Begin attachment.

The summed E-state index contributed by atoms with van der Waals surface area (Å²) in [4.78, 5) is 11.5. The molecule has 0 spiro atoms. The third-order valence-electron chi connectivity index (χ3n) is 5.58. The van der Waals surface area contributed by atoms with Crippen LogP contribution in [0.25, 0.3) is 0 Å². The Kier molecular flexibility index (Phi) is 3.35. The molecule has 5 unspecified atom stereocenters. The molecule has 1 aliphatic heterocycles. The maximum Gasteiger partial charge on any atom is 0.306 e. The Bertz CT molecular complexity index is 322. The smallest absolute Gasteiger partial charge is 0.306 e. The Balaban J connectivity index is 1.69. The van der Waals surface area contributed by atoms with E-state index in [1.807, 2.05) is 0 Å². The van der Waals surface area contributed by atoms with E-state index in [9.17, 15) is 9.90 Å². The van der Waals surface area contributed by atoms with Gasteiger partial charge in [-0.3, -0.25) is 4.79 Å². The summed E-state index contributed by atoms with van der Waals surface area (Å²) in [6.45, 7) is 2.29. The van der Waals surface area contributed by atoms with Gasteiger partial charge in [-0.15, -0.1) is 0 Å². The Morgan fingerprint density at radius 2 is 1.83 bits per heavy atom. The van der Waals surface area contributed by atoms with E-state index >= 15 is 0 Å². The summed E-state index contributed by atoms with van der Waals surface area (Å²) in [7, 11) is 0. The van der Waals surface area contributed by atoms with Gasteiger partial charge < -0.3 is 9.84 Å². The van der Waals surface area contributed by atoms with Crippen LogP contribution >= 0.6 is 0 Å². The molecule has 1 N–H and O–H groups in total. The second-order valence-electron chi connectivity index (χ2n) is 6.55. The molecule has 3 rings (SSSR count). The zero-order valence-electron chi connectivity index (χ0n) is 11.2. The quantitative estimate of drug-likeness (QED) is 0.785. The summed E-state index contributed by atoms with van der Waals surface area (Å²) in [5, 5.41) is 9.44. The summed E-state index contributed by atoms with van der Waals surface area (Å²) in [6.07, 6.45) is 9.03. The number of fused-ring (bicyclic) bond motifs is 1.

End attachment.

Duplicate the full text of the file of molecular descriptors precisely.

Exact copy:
The summed E-state index contributed by atoms with van der Waals surface area (Å²) in [4.78, 5) is 11.5. The molecule has 0 spiro atoms. The third-order valence-electron chi connectivity index (χ3n) is 5.58. The van der Waals surface area contributed by atoms with Crippen LogP contribution in [0.25, 0.3) is 0 Å². The Kier molecular flexibility index (Phi) is 3.35. The molecule has 5 unspecified atom stereocenters. The molecule has 1 aliphatic heterocycles. The maximum Gasteiger partial charge on any atom is 0.306 e. The Bertz CT molecular complexity index is 322. The smallest absolute Gasteiger partial charge is 0.306 e. The Balaban J connectivity index is 1.69. The van der Waals surface area contributed by atoms with E-state index in [1.807, 2.05) is 0 Å². The van der Waals surface area contributed by atoms with E-state index in [9.17, 15) is 9.90 Å². The van der Waals surface area contributed by atoms with Gasteiger partial charge in [-0.3, -0.25) is 4.79 Å². The summed E-state index contributed by atoms with van der Waals surface area (Å²) in [6.45, 7) is 2.29. The van der Waals surface area contributed by atoms with Gasteiger partial charge in [-0.15, -0.1) is 0 Å². The Morgan fingerprint density at radius 2 is 1.83 bits per heavy atom. The van der Waals surface area contributed by atoms with E-state index >= 15 is 0 Å². The summed E-state index contributed by atoms with van der Waals surface area (Å²) in [7, 11) is 0. The van der Waals surface area contributed by atoms with Gasteiger partial charge < -0.3 is 9.84 Å². The van der Waals surface area contributed by atoms with Crippen LogP contribution >= 0.6 is 0 Å². The molecule has 1 N–H and O–H groups in total. The second-order valence-electron chi connectivity index (χ2n) is 6.55. The molecule has 3 rings (SSSR count). The zero-order valence-electron chi connectivity index (χ0n) is 11.2. The quantitative estimate of drug-likeness (QED) is 0.785. The summed E-state index contributed by atoms with van der Waals surface area (Å²) in [5, 5.41) is 9.44. The summed E-state index contributed by atoms with van der Waals surface area (Å²) in [6.07, 6.45) is 9.03. The number of fused-ring (bicyclic) bond motifs is 1.